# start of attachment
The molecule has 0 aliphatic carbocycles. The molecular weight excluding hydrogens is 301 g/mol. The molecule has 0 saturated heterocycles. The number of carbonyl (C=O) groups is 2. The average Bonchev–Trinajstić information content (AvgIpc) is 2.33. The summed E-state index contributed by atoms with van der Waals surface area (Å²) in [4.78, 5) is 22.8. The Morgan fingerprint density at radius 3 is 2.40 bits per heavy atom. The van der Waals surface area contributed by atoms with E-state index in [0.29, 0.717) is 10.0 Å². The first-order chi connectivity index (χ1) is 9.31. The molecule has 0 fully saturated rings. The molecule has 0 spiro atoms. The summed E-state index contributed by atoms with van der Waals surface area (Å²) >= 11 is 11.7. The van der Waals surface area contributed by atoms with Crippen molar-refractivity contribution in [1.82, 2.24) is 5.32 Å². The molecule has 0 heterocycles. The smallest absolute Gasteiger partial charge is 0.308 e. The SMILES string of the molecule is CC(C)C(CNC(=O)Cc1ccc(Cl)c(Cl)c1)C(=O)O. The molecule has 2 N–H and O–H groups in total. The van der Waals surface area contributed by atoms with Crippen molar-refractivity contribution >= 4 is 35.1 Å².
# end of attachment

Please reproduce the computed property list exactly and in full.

The molecule has 0 aliphatic carbocycles. The molecular weight excluding hydrogens is 301 g/mol. The molecule has 0 saturated heterocycles. The number of carbonyl (C=O) groups is 2. The average Bonchev–Trinajstić information content (AvgIpc) is 2.33. The summed E-state index contributed by atoms with van der Waals surface area (Å²) in [4.78, 5) is 22.8. The Morgan fingerprint density at radius 3 is 2.40 bits per heavy atom. The van der Waals surface area contributed by atoms with E-state index in [0.29, 0.717) is 10.0 Å². The first-order chi connectivity index (χ1) is 9.31. The molecule has 0 fully saturated rings. The molecule has 0 spiro atoms. The summed E-state index contributed by atoms with van der Waals surface area (Å²) >= 11 is 11.7. The van der Waals surface area contributed by atoms with Crippen molar-refractivity contribution in [1.82, 2.24) is 5.32 Å². The molecule has 0 heterocycles. The smallest absolute Gasteiger partial charge is 0.308 e. The SMILES string of the molecule is CC(C)C(CNC(=O)Cc1ccc(Cl)c(Cl)c1)C(=O)O. The molecule has 2 N–H and O–H groups in total. The van der Waals surface area contributed by atoms with Crippen molar-refractivity contribution >= 4 is 35.1 Å².